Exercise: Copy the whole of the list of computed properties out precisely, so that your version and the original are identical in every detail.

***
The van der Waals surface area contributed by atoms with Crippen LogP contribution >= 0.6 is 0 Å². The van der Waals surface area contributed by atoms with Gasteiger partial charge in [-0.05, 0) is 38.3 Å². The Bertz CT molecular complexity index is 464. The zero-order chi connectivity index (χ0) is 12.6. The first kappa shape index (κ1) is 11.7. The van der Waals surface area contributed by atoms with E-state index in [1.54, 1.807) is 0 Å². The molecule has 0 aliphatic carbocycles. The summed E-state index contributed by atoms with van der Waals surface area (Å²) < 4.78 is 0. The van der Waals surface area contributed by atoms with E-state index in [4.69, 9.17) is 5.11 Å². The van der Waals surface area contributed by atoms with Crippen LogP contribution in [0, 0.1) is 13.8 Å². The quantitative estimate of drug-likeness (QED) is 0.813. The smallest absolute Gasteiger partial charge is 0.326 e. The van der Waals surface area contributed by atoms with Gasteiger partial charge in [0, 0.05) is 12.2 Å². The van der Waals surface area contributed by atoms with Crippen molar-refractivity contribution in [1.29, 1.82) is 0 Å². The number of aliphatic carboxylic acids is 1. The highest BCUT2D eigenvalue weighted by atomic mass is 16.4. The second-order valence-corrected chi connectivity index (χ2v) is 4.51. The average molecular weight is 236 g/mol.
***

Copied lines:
The van der Waals surface area contributed by atoms with Crippen LogP contribution >= 0.6 is 0 Å². The van der Waals surface area contributed by atoms with Gasteiger partial charge in [-0.05, 0) is 38.3 Å². The Bertz CT molecular complexity index is 464. The zero-order chi connectivity index (χ0) is 12.6. The first kappa shape index (κ1) is 11.7. The van der Waals surface area contributed by atoms with E-state index in [1.54, 1.807) is 0 Å². The molecule has 0 aliphatic carbocycles. The summed E-state index contributed by atoms with van der Waals surface area (Å²) < 4.78 is 0. The van der Waals surface area contributed by atoms with E-state index in [4.69, 9.17) is 5.11 Å². The van der Waals surface area contributed by atoms with Crippen LogP contribution in [0, 0.1) is 13.8 Å². The quantitative estimate of drug-likeness (QED) is 0.813. The smallest absolute Gasteiger partial charge is 0.326 e. The van der Waals surface area contributed by atoms with Gasteiger partial charge in [0, 0.05) is 12.2 Å². The van der Waals surface area contributed by atoms with Crippen molar-refractivity contribution in [1.29, 1.82) is 0 Å². The number of aliphatic carboxylic acids is 1. The highest BCUT2D eigenvalue weighted by atomic mass is 16.4. The second-order valence-corrected chi connectivity index (χ2v) is 4.51. The average molecular weight is 236 g/mol.